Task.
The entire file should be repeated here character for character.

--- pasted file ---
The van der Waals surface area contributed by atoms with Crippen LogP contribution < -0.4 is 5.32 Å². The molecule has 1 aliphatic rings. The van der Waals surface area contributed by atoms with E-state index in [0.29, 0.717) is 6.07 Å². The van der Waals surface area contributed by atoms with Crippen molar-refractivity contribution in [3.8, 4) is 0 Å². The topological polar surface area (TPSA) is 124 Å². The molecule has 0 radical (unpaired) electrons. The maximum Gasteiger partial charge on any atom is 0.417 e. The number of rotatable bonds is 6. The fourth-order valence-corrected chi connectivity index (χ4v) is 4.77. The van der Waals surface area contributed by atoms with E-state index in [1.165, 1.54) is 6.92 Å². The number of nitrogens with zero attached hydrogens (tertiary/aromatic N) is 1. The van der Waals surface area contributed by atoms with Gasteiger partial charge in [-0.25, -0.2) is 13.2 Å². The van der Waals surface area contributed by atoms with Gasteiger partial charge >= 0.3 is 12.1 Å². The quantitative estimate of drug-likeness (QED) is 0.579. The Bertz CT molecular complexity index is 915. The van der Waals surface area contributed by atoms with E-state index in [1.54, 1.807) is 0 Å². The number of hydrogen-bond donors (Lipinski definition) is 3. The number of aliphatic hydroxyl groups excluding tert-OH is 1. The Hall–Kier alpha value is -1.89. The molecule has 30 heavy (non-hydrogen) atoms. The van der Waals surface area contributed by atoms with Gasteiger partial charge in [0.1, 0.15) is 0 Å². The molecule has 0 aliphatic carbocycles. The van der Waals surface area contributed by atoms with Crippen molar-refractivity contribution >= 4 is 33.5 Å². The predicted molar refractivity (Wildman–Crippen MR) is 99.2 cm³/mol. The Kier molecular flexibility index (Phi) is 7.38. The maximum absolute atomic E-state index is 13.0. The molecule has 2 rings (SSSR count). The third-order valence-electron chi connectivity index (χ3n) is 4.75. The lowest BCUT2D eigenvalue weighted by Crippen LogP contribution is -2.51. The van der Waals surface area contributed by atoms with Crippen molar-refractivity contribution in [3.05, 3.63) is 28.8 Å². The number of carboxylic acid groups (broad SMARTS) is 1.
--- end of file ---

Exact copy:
The van der Waals surface area contributed by atoms with Crippen LogP contribution < -0.4 is 5.32 Å². The molecule has 1 aliphatic rings. The van der Waals surface area contributed by atoms with E-state index in [0.29, 0.717) is 6.07 Å². The van der Waals surface area contributed by atoms with Crippen molar-refractivity contribution in [3.8, 4) is 0 Å². The topological polar surface area (TPSA) is 124 Å². The molecule has 0 radical (unpaired) electrons. The maximum Gasteiger partial charge on any atom is 0.417 e. The number of rotatable bonds is 6. The fourth-order valence-corrected chi connectivity index (χ4v) is 4.77. The van der Waals surface area contributed by atoms with E-state index in [1.165, 1.54) is 6.92 Å². The number of nitrogens with zero attached hydrogens (tertiary/aromatic N) is 1. The van der Waals surface area contributed by atoms with Gasteiger partial charge in [-0.25, -0.2) is 13.2 Å². The van der Waals surface area contributed by atoms with Gasteiger partial charge >= 0.3 is 12.1 Å². The quantitative estimate of drug-likeness (QED) is 0.579. The Bertz CT molecular complexity index is 915. The van der Waals surface area contributed by atoms with E-state index in [1.54, 1.807) is 0 Å². The number of hydrogen-bond donors (Lipinski definition) is 3. The number of aliphatic hydroxyl groups excluding tert-OH is 1. The Hall–Kier alpha value is -1.89. The molecule has 30 heavy (non-hydrogen) atoms. The van der Waals surface area contributed by atoms with Gasteiger partial charge in [0.1, 0.15) is 0 Å². The molecule has 0 aliphatic carbocycles. The van der Waals surface area contributed by atoms with Crippen molar-refractivity contribution >= 4 is 33.5 Å². The predicted molar refractivity (Wildman–Crippen MR) is 99.2 cm³/mol. The Kier molecular flexibility index (Phi) is 7.38. The maximum absolute atomic E-state index is 13.0. The molecule has 2 rings (SSSR count). The third-order valence-electron chi connectivity index (χ3n) is 4.75. The lowest BCUT2D eigenvalue weighted by Crippen LogP contribution is -2.51. The van der Waals surface area contributed by atoms with Crippen molar-refractivity contribution in [3.05, 3.63) is 28.8 Å². The number of carboxylic acid groups (broad SMARTS) is 1.